The Chess Game: Steinitz vs. Bardeleben, 1885 Hastings
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The magic of sacrifices: A game that showcases this was played on August 17, 1895, in the tenth round of the Hastings tournament. After energetic opening play, Steinitz enters the seventh rank with his rook and causes havoc even though the rook is not defended and for several moves could have been taken by the black queen or the black king...at least theoretically.
An incredible game, and one that Steinitz thought it was the best he ever played.
However, Steinitz is not famous for such brilliant attacks but because he lay the foundations of positional and because he realized that many of the wild sacrificial attacks that were common at this time were premature and would have failed against better defense.
Explore this fascinating and almost breathtaking game, as per usual, figure out your own potential strategy and let us know what you can up with in the comments.
Who Was Wilhelm Steinitz
Wilhelm Steinitz was an Austrian master and the first official world champion.
He held the title from 1886-1894, after dominating the chess scene for decades before. He was undefeated in match play for over 30 years (1862-1894).
In 1859-1961, bold attacking performances in the Vienna City Championships earned him the nickname "Austrian Morphy".
From 1873-1882, Steinitz went on a historic 25 game winning streak.
In the early 1870s he introduced a new style of play, and is subsequently regarded as the father of positional chess.
When Steinitz entered the chess scene in the 1850s, aggressive play was all the rage.
He played in this romantic fashion full of gambits and sacrifices at first, but he later changed the landscape of chess forever when he revealed a new positional style of play.
He defended his new positional ideas furiously, and they were eventually accepted by many other masters. This new positional style laid the groundwork for modern chess.
Who Was Curt von Bardeleben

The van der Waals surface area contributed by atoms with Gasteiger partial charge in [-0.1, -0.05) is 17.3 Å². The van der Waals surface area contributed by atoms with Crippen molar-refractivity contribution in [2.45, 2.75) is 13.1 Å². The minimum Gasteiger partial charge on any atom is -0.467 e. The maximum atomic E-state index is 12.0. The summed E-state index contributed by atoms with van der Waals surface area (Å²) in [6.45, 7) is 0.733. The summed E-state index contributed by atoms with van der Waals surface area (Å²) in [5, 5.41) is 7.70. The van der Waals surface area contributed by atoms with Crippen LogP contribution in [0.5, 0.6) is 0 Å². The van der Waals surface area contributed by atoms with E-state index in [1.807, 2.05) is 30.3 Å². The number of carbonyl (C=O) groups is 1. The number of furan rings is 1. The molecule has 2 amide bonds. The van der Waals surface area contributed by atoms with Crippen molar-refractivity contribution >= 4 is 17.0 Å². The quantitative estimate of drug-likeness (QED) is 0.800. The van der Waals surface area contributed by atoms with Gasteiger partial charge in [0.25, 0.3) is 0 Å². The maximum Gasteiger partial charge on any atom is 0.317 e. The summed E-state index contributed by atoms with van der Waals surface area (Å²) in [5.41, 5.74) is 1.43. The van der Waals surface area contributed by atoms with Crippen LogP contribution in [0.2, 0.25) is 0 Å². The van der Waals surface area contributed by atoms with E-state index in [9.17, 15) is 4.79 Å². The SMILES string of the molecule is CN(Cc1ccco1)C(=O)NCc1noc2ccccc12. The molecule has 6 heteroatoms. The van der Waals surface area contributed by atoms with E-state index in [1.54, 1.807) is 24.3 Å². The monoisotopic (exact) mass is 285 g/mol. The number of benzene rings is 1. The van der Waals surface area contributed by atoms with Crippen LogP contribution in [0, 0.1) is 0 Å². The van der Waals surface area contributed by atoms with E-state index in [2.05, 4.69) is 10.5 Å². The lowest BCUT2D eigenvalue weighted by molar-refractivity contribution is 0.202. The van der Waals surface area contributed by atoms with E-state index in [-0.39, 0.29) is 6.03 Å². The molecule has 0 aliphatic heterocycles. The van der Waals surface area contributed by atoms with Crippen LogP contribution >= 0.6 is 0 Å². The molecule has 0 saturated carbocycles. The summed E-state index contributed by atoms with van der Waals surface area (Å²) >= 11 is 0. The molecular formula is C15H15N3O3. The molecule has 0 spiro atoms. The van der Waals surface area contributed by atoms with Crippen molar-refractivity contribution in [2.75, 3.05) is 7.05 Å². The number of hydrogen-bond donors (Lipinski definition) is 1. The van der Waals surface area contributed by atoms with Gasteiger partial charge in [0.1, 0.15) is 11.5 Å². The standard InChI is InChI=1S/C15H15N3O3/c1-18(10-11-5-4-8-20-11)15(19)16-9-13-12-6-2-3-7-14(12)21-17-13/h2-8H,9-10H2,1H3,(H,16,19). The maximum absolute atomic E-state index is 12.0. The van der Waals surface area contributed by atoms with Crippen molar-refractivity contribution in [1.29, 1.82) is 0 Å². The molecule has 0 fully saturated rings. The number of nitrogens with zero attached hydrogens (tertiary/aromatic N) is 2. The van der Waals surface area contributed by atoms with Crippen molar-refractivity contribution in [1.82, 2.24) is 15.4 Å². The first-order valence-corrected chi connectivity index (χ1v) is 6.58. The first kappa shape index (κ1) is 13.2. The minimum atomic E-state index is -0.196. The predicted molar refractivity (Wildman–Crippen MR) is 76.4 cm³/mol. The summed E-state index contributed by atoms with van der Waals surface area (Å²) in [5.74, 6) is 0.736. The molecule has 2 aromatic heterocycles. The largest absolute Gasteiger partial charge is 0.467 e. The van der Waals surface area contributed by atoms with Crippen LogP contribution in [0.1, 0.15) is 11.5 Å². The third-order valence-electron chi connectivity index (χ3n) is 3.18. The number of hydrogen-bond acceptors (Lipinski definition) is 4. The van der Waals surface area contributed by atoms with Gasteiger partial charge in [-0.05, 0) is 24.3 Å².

Curt Carl Alfred von Bardeleben (4 March 1861 – 31 January 1924) was a German chess master, journalist, and member of the German nobility.
Curt von Bardeleben started playing chess when he was ten years old and quickly developed into one of the strongest players in Weimar.
Originally a student of law, Bardeleben gave it up in order to become a professional chess player.
He later quit competitive chess for four years between 1883 and 1887 to complete his law studies.
In 1908 he lost a match to future world champion Alexander Alekhine, who described him as "a charming old chap" but also said he lacked the will to win. Bardeleben was married three times in the early 1900s, supposedly to women who wanted his title of nobility.
Bardeleben is perhaps best known for the game he lost to the former world champion Wilhelm Steinitz at Hastings 1895, especially because he simply walked out of the tournament room instead of resigning.
Although he was sharing the second place in the tournament before this game (7.5 in 9 rounds, Mikhail Chigorin had the lead with 8), he achieved only 4 points in the final 12 rounds.
Bardeleben seemingly committed suicide by jumping out of a window in 1924.
According to one obituary, however, he fell out by accident. His life and death have been cited as an inspiration for the main character in the novel The Defense by Vladimir Nabokov, which was made into the movie The Luzhin Defence.